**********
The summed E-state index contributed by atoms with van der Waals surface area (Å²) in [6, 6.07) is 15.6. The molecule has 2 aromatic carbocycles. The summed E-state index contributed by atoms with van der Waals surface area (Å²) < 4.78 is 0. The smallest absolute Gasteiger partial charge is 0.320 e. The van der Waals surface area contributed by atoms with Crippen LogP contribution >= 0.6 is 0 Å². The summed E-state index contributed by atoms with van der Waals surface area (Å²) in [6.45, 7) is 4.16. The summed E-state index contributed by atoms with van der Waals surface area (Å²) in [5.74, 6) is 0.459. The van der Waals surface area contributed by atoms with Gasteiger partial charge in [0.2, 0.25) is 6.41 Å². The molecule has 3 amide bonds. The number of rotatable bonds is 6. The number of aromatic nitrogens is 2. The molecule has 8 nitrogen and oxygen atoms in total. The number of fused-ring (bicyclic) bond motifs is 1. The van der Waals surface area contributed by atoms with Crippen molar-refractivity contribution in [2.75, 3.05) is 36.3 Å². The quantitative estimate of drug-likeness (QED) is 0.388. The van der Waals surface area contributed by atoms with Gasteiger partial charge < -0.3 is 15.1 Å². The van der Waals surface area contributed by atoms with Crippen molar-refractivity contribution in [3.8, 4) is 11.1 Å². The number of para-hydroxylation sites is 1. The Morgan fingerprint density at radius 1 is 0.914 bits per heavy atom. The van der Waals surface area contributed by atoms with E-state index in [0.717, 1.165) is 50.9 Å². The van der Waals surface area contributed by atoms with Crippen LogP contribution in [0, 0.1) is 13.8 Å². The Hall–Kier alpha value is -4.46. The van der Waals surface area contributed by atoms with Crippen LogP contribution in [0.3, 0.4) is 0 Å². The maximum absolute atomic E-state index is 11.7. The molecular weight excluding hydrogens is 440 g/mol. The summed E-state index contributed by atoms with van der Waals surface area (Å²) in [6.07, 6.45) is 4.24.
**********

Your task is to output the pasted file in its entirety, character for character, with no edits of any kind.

The summed E-state index contributed by atoms with van der Waals surface area (Å²) in [6, 6.07) is 15.6. The molecule has 2 aromatic carbocycles. The summed E-state index contributed by atoms with van der Waals surface area (Å²) < 4.78 is 0. The smallest absolute Gasteiger partial charge is 0.320 e. The van der Waals surface area contributed by atoms with Crippen LogP contribution >= 0.6 is 0 Å². The summed E-state index contributed by atoms with van der Waals surface area (Å²) in [6.45, 7) is 4.16. The summed E-state index contributed by atoms with van der Waals surface area (Å²) in [5.74, 6) is 0.459. The van der Waals surface area contributed by atoms with Gasteiger partial charge in [0.2, 0.25) is 6.41 Å². The molecule has 3 amide bonds. The number of rotatable bonds is 6. The number of aromatic nitrogens is 2. The molecule has 8 nitrogen and oxygen atoms in total. The number of fused-ring (bicyclic) bond motifs is 1. The van der Waals surface area contributed by atoms with Crippen molar-refractivity contribution in [2.75, 3.05) is 36.3 Å². The quantitative estimate of drug-likeness (QED) is 0.388. The van der Waals surface area contributed by atoms with Gasteiger partial charge < -0.3 is 15.1 Å². The van der Waals surface area contributed by atoms with Crippen molar-refractivity contribution in [3.8, 4) is 11.1 Å². The number of para-hydroxylation sites is 1. The Morgan fingerprint density at radius 1 is 0.914 bits per heavy atom. The van der Waals surface area contributed by atoms with E-state index in [0.717, 1.165) is 50.9 Å². The van der Waals surface area contributed by atoms with Crippen LogP contribution in [0, 0.1) is 13.8 Å². The Hall–Kier alpha value is -4.46. The van der Waals surface area contributed by atoms with Crippen LogP contribution in [0.3, 0.4) is 0 Å². The maximum absolute atomic E-state index is 11.7. The molecular weight excluding hydrogens is 440 g/mol. The summed E-state index contributed by atoms with van der Waals surface area (Å²) in [6.07, 6.45) is 4.24.